First of all, unless you work in a tire shop, you're not doing the "stretching" - the technician is. Most shops won't install a too-narrow tire on a wheel due to liability concerns. So, unless you can mount a tire on your own, whether it "looks easy" or not is irrelevant.
Second, what do you consider "stretched"? We'd need to know what size wheel, what size tire, and what type vehicle.
Third, you have to consider load rating. A smaller tire will have a lower load rating (a measure of the internal construction of the tire) than a larger one. This impacts a tire's ability to not only support the weight of the vehicle in a static state, but also under extreme loads (cornering, braking, potholes, etc) - as well as its ability to dissipate heat.
Fourth, you don't just slap a too-small tire on a wheel and call it good. Handling will suffer. Braking will suffer. Tire longevity will suffer. Your speedometer (depending on the OD of the tire) will be out of whack. Your ABS will be affected (since your wheel sensors feed signal to the ABS computer) and your cruise control may not function (since the wheel sensors feed signal to the ECU).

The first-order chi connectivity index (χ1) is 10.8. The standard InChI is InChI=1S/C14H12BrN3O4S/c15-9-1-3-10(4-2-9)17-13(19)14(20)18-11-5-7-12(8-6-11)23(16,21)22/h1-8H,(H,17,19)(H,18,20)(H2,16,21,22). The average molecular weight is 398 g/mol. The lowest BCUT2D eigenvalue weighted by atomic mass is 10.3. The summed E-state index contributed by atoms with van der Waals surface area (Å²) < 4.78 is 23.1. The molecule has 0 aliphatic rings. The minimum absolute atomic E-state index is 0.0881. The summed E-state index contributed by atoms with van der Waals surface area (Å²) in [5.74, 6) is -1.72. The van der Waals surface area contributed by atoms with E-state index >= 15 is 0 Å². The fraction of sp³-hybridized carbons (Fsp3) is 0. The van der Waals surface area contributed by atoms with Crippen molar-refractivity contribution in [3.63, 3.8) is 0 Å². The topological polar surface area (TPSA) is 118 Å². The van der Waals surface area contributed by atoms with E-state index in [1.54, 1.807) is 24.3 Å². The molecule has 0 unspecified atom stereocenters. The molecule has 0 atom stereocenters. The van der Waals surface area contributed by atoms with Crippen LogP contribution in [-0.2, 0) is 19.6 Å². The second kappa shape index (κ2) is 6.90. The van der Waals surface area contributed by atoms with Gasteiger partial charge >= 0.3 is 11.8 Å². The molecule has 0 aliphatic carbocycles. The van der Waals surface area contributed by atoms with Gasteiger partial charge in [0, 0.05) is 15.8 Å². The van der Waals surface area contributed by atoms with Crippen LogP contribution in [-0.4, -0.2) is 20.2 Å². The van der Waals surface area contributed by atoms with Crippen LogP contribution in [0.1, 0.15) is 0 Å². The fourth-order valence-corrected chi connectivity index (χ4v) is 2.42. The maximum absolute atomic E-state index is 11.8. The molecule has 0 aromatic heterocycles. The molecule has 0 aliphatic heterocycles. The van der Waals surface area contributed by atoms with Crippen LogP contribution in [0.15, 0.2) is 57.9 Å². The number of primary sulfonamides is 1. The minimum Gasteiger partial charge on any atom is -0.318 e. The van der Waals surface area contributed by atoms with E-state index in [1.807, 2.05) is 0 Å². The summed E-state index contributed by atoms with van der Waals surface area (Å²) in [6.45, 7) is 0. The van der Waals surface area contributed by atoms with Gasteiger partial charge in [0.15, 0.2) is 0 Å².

Fifth, if you get in an accident, and the other driver (or your insurance company) has an attorney that's worth a crap, it wouldn't be hard to deny coverage (or sue your butt off) for operating a car that is compromised by a dangerous tire fitment. Rare? Sure. But who wants to be the guy losing his car because he owes a $20K settlement?
Whether it "looks cool" or not is a matter of opinion (personally, I think it's retarded), but when safety and functionality is affected, a bad idea just gets worse.